How to approach biology and biomedical graduate school interviews

biology biomedicine graduate admissions interview prep
By Ryan E.

The graduate school application process is exhausting. Tailoring multiple applications for each school is a daunting task. A sigh of relief finally arrives when invitations to interview for graduate programs arrive. However, as part of the application process, interviews carry a lot of weight, and most students don’t get a blueprint for what to expect and how to best prepare. Knowing what lays ahead in the interview process allows you to relax and sit in the excitement of starting a new chapter in your academic career.

Interview expectations from field to field differ, but this is how I best prepared for applications to biology and biomedical graduate programs. 

Be prepared to talk about your previous research experiences. 

Graduate programs in the biological sciences will spend a lot of time evaluating your letters of recommendation and prior research experience ahead of interviews. You will likely be asked about these experiences and how they informed your decision to go to grad school. 

To practice for this part of the interview, I prepared an “elevator” speech of my previous research experiences. This entailed framing a research question, explaining what approaches I used to answer it, summarizing the results of these findings, and what I plan to do next. To prepare for unanticipated questions, I also read review articles in my field and a couple papers that provided the background and rationale for my project. The more comfortable you are with your own work, the more engaging and helpful your conversations with interviewers will be.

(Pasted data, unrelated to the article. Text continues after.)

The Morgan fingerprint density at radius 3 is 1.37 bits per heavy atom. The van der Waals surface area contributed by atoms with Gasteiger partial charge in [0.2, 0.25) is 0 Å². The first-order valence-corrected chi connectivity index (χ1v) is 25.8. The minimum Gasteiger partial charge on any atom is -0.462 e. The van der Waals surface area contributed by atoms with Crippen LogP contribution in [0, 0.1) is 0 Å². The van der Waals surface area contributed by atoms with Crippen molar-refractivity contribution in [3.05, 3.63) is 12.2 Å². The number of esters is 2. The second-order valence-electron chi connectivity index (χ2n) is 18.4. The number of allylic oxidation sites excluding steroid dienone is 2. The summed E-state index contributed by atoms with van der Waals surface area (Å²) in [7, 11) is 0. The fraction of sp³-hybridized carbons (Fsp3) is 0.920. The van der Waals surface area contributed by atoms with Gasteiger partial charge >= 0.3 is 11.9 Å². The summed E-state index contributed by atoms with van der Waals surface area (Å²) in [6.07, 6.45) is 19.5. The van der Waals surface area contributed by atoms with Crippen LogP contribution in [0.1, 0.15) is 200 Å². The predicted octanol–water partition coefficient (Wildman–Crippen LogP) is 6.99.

Do your research on your interviewers and the program to come up with questions ahead of time. 


Towards the end of interviews, you will often be asked if you have any questions for the interviewer. This is an opportunity to really get to know them or their research, and voice your interest in the program. Often, graduate programs will not let you know who you’re interviewing with until 24-48 hours ahead of interviews. This is for a specific reason: they don’t want you to spend an exhaustive amount of time reading about the research of each individual interviewer. However, it is helpful to jot down basics about what their lab works on to ask big-picture, overarching questions that can drive conversation and open-ended discussion. 

This is also an opportunity to convince your interviewer that you have done your research on the program and are seriously considering joining for graduate school. You can reference specific labs that interest you, courses you’re interested in taking, or training opportunities that are unique to the program. Interviewers are more likely to advocate for you when they can tell that you are passionate about joining. 

Attend as many prospective student events as possible! 


Attending as many student events as possible will give you a sense of how life is like outside of school and let graduate students get to know you. If there are any important factors guiding your decision on whether to move somewhere for grad school, now is the time to ask them! Prepare by drafting questions on topics that are important to you such as housing, life outside of campus, access to nature, etc.

Finally, relax and be yourself!


Most graduate programs in biology will only interview students whose applications were already impressive, so the hard part is over. During the interview, you are evaluating them as much as they are evaluating you. It’s important for you to go somewhere you feel yourself and can comfortably call home!

Ryan completed her undergraduate studies at Cornell University in Cellular and Molecular Biology. She is currently pursuing her PhD thesis research at MIT, where her work is focused on understanding how proliferating cancer cells reprogram metabolism to maintain the metabolic requirements for rapid cell growth and division.


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